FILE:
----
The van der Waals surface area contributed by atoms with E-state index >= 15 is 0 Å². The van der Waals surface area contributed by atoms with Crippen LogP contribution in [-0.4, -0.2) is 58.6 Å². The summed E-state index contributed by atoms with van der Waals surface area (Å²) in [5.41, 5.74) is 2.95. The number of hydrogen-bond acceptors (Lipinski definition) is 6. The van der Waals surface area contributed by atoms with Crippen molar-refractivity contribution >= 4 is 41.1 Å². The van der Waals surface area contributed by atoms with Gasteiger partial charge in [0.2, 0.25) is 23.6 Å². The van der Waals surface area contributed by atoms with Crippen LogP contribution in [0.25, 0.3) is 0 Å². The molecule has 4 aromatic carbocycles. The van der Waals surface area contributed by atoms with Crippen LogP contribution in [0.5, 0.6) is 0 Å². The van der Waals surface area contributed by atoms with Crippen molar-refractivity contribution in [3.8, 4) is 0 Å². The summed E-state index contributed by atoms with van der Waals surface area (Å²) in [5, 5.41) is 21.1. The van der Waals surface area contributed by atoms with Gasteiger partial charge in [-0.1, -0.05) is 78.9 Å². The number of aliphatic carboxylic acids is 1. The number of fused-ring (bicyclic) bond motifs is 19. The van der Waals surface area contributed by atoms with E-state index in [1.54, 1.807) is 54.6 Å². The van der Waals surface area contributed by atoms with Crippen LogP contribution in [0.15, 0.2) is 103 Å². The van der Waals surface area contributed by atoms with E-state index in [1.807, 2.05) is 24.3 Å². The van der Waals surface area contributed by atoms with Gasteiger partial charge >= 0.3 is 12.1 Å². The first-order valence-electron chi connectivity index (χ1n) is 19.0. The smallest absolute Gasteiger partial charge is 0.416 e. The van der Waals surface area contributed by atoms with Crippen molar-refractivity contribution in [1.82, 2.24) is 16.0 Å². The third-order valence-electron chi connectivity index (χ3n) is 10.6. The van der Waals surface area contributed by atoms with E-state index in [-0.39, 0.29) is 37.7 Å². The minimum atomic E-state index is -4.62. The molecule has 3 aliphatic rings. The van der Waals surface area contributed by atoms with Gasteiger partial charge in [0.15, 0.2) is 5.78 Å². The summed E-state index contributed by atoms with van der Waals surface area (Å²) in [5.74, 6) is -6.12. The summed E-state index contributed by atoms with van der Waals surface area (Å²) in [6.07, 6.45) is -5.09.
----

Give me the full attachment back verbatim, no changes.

The van der Waals surface area contributed by atoms with E-state index >= 15 is 0 Å². The van der Waals surface area contributed by atoms with Crippen LogP contribution in [-0.4, -0.2) is 58.6 Å². The summed E-state index contributed by atoms with van der Waals surface area (Å²) in [5.41, 5.74) is 2.95. The number of hydrogen-bond acceptors (Lipinski definition) is 6. The van der Waals surface area contributed by atoms with Crippen molar-refractivity contribution >= 4 is 41.1 Å². The van der Waals surface area contributed by atoms with Gasteiger partial charge in [0.2, 0.25) is 23.6 Å². The van der Waals surface area contributed by atoms with Crippen LogP contribution in [0.25, 0.3) is 0 Å². The molecule has 4 aromatic carbocycles. The van der Waals surface area contributed by atoms with Crippen LogP contribution in [0.5, 0.6) is 0 Å². The van der Waals surface area contributed by atoms with Crippen molar-refractivity contribution in [3.8, 4) is 0 Å². The summed E-state index contributed by atoms with van der Waals surface area (Å²) in [5, 5.41) is 21.1. The van der Waals surface area contributed by atoms with Gasteiger partial charge in [-0.1, -0.05) is 78.9 Å². The number of aliphatic carboxylic acids is 1. The number of fused-ring (bicyclic) bond motifs is 19. The van der Waals surface area contributed by atoms with E-state index in [1.54, 1.807) is 54.6 Å². The van der Waals surface area contributed by atoms with Crippen LogP contribution in [0.15, 0.2) is 103 Å². The van der Waals surface area contributed by atoms with E-state index in [1.807, 2.05) is 24.3 Å². The van der Waals surface area contributed by atoms with Gasteiger partial charge >= 0.3 is 12.1 Å². The first-order valence-electron chi connectivity index (χ1n) is 19.0. The smallest absolute Gasteiger partial charge is 0.416 e. The van der Waals surface area contributed by atoms with Crippen molar-refractivity contribution in [1.82, 2.24) is 16.0 Å². The third-order valence-electron chi connectivity index (χ3n) is 10.6. The van der Waals surface area contributed by atoms with E-state index in [-0.39, 0.29) is 37.7 Å². The minimum atomic E-state index is -4.62. The molecule has 3 aliphatic rings. The van der Waals surface area contributed by atoms with Gasteiger partial charge in [0.15, 0.2) is 5.78 Å². The summed E-state index contributed by atoms with van der Waals surface area (Å²) in [5.74, 6) is -6.12. The summed E-state index contributed by atoms with van der Waals surface area (Å²) in [6.07, 6.45) is -5.09.